“They’re unique,” a woman declared of the building’s cast-iron Italian Renaissance palazzo features. “They’re a special group of buildings that are never going to be built again.”
“Yeah!” a man with a neck tattoo shouted in solidarity.
Campaigning politicians also made guest appearances, cast as the unlikely foes of development. A question posed by Republican gubernatorial hopeful Rick Lazio—why was a building of a similar style landmarked over this one?—drew cheers. (Later, speaking to reporters, the candidate ventured into less technical terrain, suggesting that Imam Feisal Abdul Rauf—one of the project’s leaders and an active member of the interfaith community—has radical ties.)
Despite the chorus on the other side, the building in question has its share of naysayers as well—chief among them Mr. El-Gamal, who hired the architectural consulting firm AKRF to evaluate its merit. “We don’t feel that it has the significance of an individual landmark,” he says. “This is not the Woolworth building. This is not the Chrysler Building. … There are 30 different buildings in this submarket that deserve landmark status before this one.”
The building was completed in 1858, when the sky-swallowing chasm of today’s Financial District was a trading hub with a more tangible output, mostly dry goods and textiles. Erected for a prominent New York shipping magnate, like most buildings of its day, 45 Park Place was a throwback to an earlier era of European grandeur, the Italian palazzo intended to conjure up visions of economic might.
The structure was home to a Burlington Coat Factory when, 143 years later, the landing gear of a plane rocketed through its roof. It then sat empty for years, a mute skeleton of a building—the windows boarded up, metal gates yanked across its facade, the top floors in shambles. Today, letters spelling out “Burlington Coat Factory” are faint outlines in chipped paint.
Opponents of the community center are calling for the building to be turned into a war memorial, and there is precedent for granting landmark status to historically significant buildings. The Triangle Shirtwaist Factory is a landmark, as is the townhouse inadvertently blown up by the Weather Underground. Park51’s leaders, meanwhile, have also stated that a Sept. 11 memorial is part of their vision for the site. (Daisy Khan, Imam Feisal’s wife, is, incidentally, an advisory member of the National September 11 Memorial and Museum.)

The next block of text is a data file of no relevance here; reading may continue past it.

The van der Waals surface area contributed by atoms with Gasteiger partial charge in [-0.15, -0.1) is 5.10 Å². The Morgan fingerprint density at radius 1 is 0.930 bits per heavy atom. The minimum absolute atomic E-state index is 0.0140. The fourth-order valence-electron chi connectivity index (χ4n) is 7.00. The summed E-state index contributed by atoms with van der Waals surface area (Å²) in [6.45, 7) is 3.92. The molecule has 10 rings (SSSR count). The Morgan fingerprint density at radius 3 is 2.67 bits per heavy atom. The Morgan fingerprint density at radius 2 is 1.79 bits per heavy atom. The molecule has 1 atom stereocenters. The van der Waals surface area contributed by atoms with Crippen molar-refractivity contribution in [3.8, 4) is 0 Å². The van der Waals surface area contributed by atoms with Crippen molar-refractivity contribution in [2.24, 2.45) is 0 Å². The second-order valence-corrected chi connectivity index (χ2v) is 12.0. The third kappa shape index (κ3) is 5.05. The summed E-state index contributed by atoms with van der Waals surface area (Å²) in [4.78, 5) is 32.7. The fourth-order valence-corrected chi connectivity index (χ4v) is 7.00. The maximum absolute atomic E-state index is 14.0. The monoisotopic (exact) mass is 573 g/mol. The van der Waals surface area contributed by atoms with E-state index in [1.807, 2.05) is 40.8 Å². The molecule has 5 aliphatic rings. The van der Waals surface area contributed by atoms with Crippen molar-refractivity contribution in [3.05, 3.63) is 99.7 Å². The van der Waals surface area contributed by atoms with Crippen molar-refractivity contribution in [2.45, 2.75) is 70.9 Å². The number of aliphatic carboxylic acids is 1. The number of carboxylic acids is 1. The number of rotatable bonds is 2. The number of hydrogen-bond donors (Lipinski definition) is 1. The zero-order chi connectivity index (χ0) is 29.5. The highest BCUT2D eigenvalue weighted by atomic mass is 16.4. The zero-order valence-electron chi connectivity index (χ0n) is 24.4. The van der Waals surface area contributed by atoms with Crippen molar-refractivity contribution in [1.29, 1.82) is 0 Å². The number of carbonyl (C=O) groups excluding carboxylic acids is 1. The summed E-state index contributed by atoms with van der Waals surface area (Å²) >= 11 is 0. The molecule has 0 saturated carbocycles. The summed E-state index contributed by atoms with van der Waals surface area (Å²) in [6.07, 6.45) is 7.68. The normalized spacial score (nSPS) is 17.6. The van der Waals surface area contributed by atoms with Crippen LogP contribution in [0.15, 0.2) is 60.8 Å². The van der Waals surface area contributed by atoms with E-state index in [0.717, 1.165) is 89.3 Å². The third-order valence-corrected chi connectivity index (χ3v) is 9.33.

It’s never been an easy question, of course: whether the city pays tribute to the past by enshrining its memory, or whether, in some cases, the past ripples out in all directions, stretching forward as well as back, into the city that is not yet here. And that city, the city rolling toward us, must find a way to be both for the living and for the dead.
THE FRIDAY AFTERNOON congregants vanish as quickly as they came, back to office buildings, back to midday’s undulating heat. Two blocks away, the long necks of cranes rise and fall above ground zero, straining with unknowable cargo. A member of the congregation is quick to point out that his brother is among the workers there, rebuilding.
Mr. El-Gamal, meanwhile, darts back and forth between people, keeping pace with multiple conversations at once. On architects, he says, “Everybody’s interested in this project. Everybody’s offering us their services, and they want to be a part of this process. It’s really been overwhelming.”
More specifically? “A lot of big names.” He stops to think a minute. “It’s all big names.”
Like any developer, Mr. El-Gamal is contending with air rights and space allocations, the arcane formulas by which Manhattan divides itself, a finite tract of space written and written over again. Real estate, like history, is an eternally contested site. The only sure thing is reinvention, the abiding law of creative destruction.
A building, in itself, is a kind of experiment in utopia, a captive orb. It unmakes the world and makes it over again. But a building in a city is something else: A long-shot speculative gamble, fugitive as time and precarious as community, it strikes at the place where unity and complexity move toward each other.